Street Kid 1964
I was in a choke-hold, getting my face pulverized, when I saw my dad turn the corner and look. I was secretly relieved. Dad to the rescue. He’d break it up; put an arm around my shoulder and walk me home. But, no. He turned and walked the other way.
The incident was never discussed — ever.
It happened in 1964 on east eighty-ninth street, around the corner from where I lived on Third Avenue. It was a frivolous thing. Kids fight all the time. I’d been in fights before. Though, not so many that I had to defend a title. It was all kid’s stuff.
In the years that followed I understood why my dad did what he did. The world is a bitch, son, I imagined him thinking, better get used to it. But the ten year-old in me figured he was ashamed of me for getting the worst of it.
Not long after that I remember standing in my fifth-grade class at Our Lady of Good Counsel having words with another student who was annoying the hell out of me. I‘d always been good at talking my way out of these things, but this time I decided to shove this kid into the three rows of attache cases that were lined up in one the corner of the class. It felt good. I was feeling the power. Misplaced vengeance was mine.
A quick word on those attache cases. James Bond was a big deal in 1964. From Russia with Love had been in theaters that summer, and at the start of the new school year, many parents in the neighborhood went out and bought their kids James Bond-style attache cases to replace their old book bags. Mine was black, with silver latches. It didn’t have a dagger that ejected at the press of a button, but it did its job at making me feel I was a part of Bond’s world. That walk to school every morning was full of wicked karate kicks and blazing gun battles alongside fellow M16 agents.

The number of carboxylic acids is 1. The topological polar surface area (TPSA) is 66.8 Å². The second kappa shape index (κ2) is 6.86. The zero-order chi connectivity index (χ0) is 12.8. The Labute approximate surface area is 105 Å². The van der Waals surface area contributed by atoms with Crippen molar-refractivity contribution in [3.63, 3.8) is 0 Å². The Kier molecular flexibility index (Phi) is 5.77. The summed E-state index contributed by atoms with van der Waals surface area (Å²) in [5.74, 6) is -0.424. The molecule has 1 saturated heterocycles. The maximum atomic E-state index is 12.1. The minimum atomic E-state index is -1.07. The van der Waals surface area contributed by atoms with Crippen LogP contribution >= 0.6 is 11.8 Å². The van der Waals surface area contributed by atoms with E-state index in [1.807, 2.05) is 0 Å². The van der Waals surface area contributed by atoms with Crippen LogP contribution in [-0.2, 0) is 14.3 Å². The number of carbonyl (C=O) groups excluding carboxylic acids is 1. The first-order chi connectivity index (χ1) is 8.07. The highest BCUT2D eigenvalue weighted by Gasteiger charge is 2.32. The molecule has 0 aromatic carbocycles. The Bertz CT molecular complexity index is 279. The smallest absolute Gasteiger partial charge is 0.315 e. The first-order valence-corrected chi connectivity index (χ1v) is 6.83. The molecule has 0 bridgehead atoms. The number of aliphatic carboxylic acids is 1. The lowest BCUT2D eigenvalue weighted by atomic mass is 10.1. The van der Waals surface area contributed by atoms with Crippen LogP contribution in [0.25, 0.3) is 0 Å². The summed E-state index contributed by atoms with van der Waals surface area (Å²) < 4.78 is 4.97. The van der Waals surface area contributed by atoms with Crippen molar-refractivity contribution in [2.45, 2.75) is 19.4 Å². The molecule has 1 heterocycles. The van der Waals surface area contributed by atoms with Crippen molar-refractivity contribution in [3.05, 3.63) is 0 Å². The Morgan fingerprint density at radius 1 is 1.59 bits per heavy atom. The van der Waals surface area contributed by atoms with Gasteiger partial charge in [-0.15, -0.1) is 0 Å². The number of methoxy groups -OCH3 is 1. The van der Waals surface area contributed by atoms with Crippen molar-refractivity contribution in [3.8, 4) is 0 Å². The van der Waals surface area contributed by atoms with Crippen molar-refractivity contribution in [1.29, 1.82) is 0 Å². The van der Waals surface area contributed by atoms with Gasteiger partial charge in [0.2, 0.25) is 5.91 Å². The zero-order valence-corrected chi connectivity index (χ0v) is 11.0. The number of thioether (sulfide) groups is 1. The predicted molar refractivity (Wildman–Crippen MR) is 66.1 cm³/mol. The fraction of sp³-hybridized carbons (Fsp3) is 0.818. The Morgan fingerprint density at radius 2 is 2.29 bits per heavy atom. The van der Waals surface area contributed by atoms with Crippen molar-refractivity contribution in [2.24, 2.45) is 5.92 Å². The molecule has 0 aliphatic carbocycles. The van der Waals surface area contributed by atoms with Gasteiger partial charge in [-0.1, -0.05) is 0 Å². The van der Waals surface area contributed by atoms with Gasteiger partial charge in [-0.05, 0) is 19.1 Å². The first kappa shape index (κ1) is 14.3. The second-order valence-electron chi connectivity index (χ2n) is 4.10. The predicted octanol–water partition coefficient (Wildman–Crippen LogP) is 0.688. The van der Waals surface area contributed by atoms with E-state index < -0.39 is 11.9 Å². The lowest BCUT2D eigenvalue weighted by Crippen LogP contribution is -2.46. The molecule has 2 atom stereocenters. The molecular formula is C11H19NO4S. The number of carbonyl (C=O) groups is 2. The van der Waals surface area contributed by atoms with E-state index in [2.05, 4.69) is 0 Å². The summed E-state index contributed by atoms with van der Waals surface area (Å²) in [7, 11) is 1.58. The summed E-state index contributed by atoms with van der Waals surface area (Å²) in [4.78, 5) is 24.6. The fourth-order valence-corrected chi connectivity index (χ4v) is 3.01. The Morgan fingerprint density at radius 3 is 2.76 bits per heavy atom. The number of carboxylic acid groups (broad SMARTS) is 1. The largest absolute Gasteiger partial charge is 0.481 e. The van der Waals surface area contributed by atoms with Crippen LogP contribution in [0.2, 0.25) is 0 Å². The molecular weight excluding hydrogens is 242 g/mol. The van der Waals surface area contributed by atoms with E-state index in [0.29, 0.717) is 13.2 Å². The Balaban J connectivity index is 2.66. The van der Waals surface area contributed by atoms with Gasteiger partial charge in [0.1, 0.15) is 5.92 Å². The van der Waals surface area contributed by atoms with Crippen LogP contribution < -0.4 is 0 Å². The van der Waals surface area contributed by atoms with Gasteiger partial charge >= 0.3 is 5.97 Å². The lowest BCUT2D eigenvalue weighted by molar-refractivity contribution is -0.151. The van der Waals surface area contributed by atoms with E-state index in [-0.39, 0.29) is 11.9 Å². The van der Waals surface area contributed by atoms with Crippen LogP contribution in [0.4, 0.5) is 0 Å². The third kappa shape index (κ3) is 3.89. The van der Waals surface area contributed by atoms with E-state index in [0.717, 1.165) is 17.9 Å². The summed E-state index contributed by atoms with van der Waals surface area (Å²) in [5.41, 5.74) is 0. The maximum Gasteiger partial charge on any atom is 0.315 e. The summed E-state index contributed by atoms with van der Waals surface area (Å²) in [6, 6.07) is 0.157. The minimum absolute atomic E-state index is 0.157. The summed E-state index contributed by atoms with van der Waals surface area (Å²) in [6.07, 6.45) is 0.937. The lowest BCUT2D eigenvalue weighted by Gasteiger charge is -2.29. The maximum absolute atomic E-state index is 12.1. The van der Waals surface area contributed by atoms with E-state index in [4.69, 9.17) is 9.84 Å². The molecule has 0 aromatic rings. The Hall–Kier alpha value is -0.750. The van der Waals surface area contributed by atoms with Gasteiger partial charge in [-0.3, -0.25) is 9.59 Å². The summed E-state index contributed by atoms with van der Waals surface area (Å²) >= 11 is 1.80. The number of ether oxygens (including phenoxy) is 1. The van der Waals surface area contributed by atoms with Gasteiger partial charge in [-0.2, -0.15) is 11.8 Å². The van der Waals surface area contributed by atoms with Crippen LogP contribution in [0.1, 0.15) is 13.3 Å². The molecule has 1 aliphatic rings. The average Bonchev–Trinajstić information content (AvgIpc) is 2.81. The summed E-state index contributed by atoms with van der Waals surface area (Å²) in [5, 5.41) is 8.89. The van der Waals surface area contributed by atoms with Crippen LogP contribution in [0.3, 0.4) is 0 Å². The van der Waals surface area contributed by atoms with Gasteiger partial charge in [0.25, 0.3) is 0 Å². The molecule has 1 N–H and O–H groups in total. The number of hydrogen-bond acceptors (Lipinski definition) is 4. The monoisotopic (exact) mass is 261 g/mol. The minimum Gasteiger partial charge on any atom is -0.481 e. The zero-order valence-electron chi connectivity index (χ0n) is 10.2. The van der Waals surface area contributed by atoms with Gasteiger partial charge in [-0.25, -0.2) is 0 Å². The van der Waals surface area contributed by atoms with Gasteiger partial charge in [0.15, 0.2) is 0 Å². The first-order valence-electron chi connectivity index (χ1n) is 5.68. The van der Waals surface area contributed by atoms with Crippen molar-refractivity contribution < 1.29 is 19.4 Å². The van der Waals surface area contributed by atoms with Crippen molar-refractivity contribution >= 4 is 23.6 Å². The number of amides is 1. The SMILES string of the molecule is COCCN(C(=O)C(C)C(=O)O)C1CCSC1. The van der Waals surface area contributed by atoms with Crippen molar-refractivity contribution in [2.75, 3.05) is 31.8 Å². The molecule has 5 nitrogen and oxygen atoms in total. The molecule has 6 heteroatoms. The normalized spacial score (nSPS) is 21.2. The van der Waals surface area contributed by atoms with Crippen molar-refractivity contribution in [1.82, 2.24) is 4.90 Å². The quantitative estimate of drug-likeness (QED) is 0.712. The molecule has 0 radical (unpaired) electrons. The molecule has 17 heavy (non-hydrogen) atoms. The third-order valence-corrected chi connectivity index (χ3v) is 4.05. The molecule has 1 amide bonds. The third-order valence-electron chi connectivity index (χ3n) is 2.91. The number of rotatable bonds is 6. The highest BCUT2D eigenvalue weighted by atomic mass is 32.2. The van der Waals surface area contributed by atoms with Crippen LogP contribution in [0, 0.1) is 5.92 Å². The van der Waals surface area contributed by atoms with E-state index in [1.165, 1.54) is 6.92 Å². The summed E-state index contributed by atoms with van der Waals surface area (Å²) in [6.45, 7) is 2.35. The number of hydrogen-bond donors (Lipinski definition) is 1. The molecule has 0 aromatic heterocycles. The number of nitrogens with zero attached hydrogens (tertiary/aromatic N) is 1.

After the shoving incident in class I managed to make myself the class bully for about a week, and was completely out of my league. I was too nice. I’d always been the peace-maker; never the aggressor. But aggression was what I was feeling. Payback for that day I took a whooping under Dad’s eye. But I was a decent and nice bully; apologizing with every trip and shove I could muster.
At the end of that first week of ruthless tyranny, some of my classmates decided they had enough of me and my new attitude. At the end of one particular school-day, I was chased through the streets by a horde of fountain-pen-flickers. If you flicked the fountain pen a certain way, it would release enough ink to form a lovely speckled pattern on the victim — me. In this instance I wasn’t running fast enough, and my shirt got speckled. A Rorschachach inkblot test splattered on the back of my white oxford like a cry for help. Spelling out: This boy is a product of his environment. Left unattended, and without parental supervision, he is liable to get his ass kicked at a moments notice. God watch over his sorry soul. Lord knows he can’t do it on his own.
In a matter of weeks the incident was forgotten and we went back to being school chums again.
Note: A year or two later, my brother and I got authentic James Bond briefcases for Christmas; complete with all the snazzy, spy-fighting-evil doodads. The best toy we ever received. No other Christmas present topped it. Bond was king of the Yorkville streets for a spell.
I tried being king once, but the peasants weren’t having it.